- - Tuesday, August 13, 2013


Donnie McClurkin, the three-time Grammy-winning black gospel singer, was disinvited by D.C. Mayor Vincent C. Gray from a city-sponsored concert Saturday night. Mr. McClurkin was earlier invited to headline the event, held at the Martin Luther King Jr. Memorial, celebrating the 50th anniversary of the March on Washington. Mr. McClurkin is regarded by gay advocates as a villain because he has expressed his gratitude to God for overcoming his own homosexuality.

The mayor’s decision dishonors the memory of the great preacher who said in his famous “I have a dream” speech: “Let us not seek to satisfy our thirst for freedom by drinking from the cup of bitterness and hatred.” Yet Mr. Gray caved to pressure from those who have not overcome an affliction and are bitter that Mr. McClurkin has, and testified on a Christian website how he had struggled with homosexuality after he was molested by male relatives in his youth. “I’ve been through this and have experienced God’s power to change my lifestyle,” Mr. McClurkin wrote in 2002. “I am delivered, and I know God can deliver others, too.”

The left, for all its self-congratulatory preaching for tolerance and diversity, is neither tolerant nor respectful when confronted with the opinions of others with whom they disagree. Nobody thought that Mr. McClurkin intended to use the stage Saturday night to deliver a political message. He was there to sing of the power of God.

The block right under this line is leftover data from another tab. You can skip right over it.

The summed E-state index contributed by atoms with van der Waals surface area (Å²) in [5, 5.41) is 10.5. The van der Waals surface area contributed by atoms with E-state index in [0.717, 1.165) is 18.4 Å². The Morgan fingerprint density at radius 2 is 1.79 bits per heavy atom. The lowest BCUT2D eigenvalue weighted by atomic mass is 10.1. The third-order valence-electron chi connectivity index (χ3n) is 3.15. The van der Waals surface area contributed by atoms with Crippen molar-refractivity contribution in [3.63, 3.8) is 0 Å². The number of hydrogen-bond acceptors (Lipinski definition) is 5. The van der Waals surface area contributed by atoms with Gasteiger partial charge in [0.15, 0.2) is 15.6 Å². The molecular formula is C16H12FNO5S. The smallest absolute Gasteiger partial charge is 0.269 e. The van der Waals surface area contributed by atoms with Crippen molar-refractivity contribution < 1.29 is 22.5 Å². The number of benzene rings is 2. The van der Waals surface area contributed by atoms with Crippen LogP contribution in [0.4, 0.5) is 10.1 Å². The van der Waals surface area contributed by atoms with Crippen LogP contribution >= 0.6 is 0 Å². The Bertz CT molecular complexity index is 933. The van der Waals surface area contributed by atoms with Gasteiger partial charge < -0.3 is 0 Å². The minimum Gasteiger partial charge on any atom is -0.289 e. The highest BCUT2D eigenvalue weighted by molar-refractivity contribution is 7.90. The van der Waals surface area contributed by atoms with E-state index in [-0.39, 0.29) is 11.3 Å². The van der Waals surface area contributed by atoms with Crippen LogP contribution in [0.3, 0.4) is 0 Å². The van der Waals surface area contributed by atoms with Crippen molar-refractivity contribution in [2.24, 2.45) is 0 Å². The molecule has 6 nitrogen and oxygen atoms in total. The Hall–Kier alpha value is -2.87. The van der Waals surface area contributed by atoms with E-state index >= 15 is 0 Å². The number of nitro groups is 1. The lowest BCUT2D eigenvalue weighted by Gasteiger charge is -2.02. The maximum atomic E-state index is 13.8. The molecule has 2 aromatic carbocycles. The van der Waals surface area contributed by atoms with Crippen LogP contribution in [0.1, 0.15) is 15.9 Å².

The lavender lobby wants to put Mr. McClurkin beyond the pale, as it wants to put others like him, because he is a living refutation of their dogma that homosexuality is solely a genetic trait. They are certainly entitled to believe that, just as others are entitled not to believe that. The same intolerance drives legislative efforts in California and New Jersey to make “homosexuality reparative therapy” against the law. The same hatred discourages ministries that offer counseling and support to those struggling with the same-sex attractions they do not want.

Headlining an October 2007 “Embrace the Change” gospel concert in Columbia, S.C., sponsored by the campaign of presidential candidate Barack Obama, Mr. McClurkin made clear that he has no hatred of homosexuals. “We don’t believe in discrimination,” he told the crowd. “We don’t believe in hatred, and if you do, you are in the wrong place at the wrong time. … Don’t call me a bigot or anti-gay, when I have been touched by the same feelings, when I have suffered with the same feelings. I don’t speak against the homosexual. I tell you that God delivered me from homosexuality.”

Mr. McClurkin joins the company of religious and secular speakers alike who have been silenced by the heckler’s veto of anyone who challenges their views. We must call them what they are, bullies. Mr. Gray should be ashamed of himself. He owes Donnie McClurkin an apology.

The Washington Times

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